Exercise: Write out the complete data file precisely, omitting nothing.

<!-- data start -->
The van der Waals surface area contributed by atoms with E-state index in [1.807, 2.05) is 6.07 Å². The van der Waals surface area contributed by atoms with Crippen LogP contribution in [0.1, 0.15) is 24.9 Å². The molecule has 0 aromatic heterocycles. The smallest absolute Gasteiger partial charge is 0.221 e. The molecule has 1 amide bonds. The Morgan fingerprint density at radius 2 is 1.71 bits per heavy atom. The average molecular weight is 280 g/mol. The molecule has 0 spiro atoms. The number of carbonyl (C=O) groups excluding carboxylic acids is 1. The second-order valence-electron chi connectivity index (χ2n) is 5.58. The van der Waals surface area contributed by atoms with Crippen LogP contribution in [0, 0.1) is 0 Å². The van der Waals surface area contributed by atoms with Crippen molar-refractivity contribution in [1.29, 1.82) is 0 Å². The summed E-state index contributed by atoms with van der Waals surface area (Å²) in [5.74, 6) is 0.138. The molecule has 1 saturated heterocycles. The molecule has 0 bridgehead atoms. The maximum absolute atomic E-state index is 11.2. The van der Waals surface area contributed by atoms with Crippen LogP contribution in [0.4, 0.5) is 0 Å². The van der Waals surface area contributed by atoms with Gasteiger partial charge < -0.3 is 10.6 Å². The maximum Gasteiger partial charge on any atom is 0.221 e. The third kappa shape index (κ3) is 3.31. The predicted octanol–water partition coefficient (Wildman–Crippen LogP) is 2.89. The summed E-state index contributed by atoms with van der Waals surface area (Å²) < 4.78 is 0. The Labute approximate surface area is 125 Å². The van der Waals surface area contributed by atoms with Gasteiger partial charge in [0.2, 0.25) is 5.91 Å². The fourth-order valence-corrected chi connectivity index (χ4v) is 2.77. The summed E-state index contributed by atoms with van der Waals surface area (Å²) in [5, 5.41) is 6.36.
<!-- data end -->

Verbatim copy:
The van der Waals surface area contributed by atoms with E-state index in [1.807, 2.05) is 6.07 Å². The van der Waals surface area contributed by atoms with Crippen LogP contribution in [0.1, 0.15) is 24.9 Å². The molecule has 0 aromatic heterocycles. The smallest absolute Gasteiger partial charge is 0.221 e. The molecule has 1 amide bonds. The Morgan fingerprint density at radius 2 is 1.71 bits per heavy atom. The average molecular weight is 280 g/mol. The molecule has 0 spiro atoms. The number of carbonyl (C=O) groups excluding carboxylic acids is 1. The second-order valence-electron chi connectivity index (χ2n) is 5.58. The van der Waals surface area contributed by atoms with Crippen LogP contribution in [0, 0.1) is 0 Å². The van der Waals surface area contributed by atoms with Crippen molar-refractivity contribution in [1.29, 1.82) is 0 Å². The summed E-state index contributed by atoms with van der Waals surface area (Å²) in [5.74, 6) is 0.138. The molecule has 1 saturated heterocycles. The molecule has 0 bridgehead atoms. The maximum absolute atomic E-state index is 11.2. The van der Waals surface area contributed by atoms with Crippen LogP contribution in [0.4, 0.5) is 0 Å². The van der Waals surface area contributed by atoms with Gasteiger partial charge < -0.3 is 10.6 Å². The maximum Gasteiger partial charge on any atom is 0.221 e. The third kappa shape index (κ3) is 3.31. The predicted octanol–water partition coefficient (Wildman–Crippen LogP) is 2.89. The summed E-state index contributed by atoms with van der Waals surface area (Å²) < 4.78 is 0. The Labute approximate surface area is 125 Å². The van der Waals surface area contributed by atoms with Gasteiger partial charge in [0.2, 0.25) is 5.91 Å². The fourth-order valence-corrected chi connectivity index (χ4v) is 2.77. The summed E-state index contributed by atoms with van der Waals surface area (Å²) in [5, 5.41) is 6.36.